And while we’re talking freelancing, I want to mention a remarkable guide book on becoming a freelance writer. Writer’s Digest Guide to Magazine Article Writing is your practical guide to selling pitches, crafting strong articles, and earning more bylines. It even tells you how to use freelance writing to further your novel career.
I stand solidly behind this book, written by Kerrie Flanagan. For those of you who remember Jenna Glatzer when she was a freelancer and the guru of that arena, and her guideline from 2004, you’ll embrace this one as its heir apparent. I cannot say enough good about the guidance in this book. It’s a keeper on my shelf, and I don’t keep many.
Entering writing contests is great practice for writing, editing, revising and submitting your work, whether it is creative nonfiction or flash or longer fiction. The more awards you can obtain, the better it looks on your resume and makes you more attractive when applying for specific writing gigs and searching for a literary agent. Having won several different awards for my work over the years, I’ve developed three tips for finding success with writing contests.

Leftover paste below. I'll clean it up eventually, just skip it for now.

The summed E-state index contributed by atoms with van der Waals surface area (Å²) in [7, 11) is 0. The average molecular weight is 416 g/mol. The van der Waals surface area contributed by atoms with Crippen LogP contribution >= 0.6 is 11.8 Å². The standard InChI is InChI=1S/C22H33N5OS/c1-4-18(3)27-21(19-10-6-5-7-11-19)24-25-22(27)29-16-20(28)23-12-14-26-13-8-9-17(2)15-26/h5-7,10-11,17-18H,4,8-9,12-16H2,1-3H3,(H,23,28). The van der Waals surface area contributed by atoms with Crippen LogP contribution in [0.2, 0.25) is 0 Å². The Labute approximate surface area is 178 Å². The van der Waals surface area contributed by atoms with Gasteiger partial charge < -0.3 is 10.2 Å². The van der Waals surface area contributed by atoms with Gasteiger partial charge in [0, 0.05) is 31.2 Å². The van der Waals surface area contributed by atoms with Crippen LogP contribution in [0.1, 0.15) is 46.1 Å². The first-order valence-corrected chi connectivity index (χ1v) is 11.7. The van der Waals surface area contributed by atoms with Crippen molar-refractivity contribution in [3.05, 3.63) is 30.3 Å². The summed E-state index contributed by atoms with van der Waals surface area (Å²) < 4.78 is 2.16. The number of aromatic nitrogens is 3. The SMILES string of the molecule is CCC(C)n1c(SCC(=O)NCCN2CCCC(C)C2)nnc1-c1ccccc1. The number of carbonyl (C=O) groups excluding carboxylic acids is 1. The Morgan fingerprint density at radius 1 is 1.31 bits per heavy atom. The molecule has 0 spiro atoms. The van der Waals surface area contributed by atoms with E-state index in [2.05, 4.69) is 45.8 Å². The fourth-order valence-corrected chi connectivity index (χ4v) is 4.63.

Select the right contest for your work. There are so many contests out there, it’s important to do your research when deciding where to submit your work. Are you familiar with the publication or website offering the contest? Are the entry fees reasonable? I personally don’t enter contests where the entry fee is more than $30, but that’s a personal choice. Research previous winning stories to get a feel for what the contest is looking for.
When I entered the Writer’s Digest Popular Fiction Awards last year, I looked over the categories and decided I wanted to use the contest as an opportunity to create two new short stories—one a suspense/thriller and one in the young adult category. I read back through several years’ winners for the suspense category and then got to work. Admittedly, I didn’t research the young adult category quite as much. My story, “The Polaroid,” won first place in the 2017 Popular Fiction Awards suspense category. The young adult story didn’t go anywhere, so I filed it away.
Make your submission unique. Follow the guidelines for stories to the letter. If there’s a prompt, follow it and stay within the requested word count. Think of a unique angle for a submission. As a judge for the WOW! Women on Writing quarterly flash fiction contest, I read through a lot of preliminary submissions. One subject we see a lot are stories that focus on dementia and Alzheimer’s Disease or the disintegration of marriages. So, if you are going to write about those topics, take unique angles on them, such as sharing the story from the perspective of a neighbor or from the mind of the person with the illness, or giving a failing marriage short story a twist ending the reader isn’t expecting.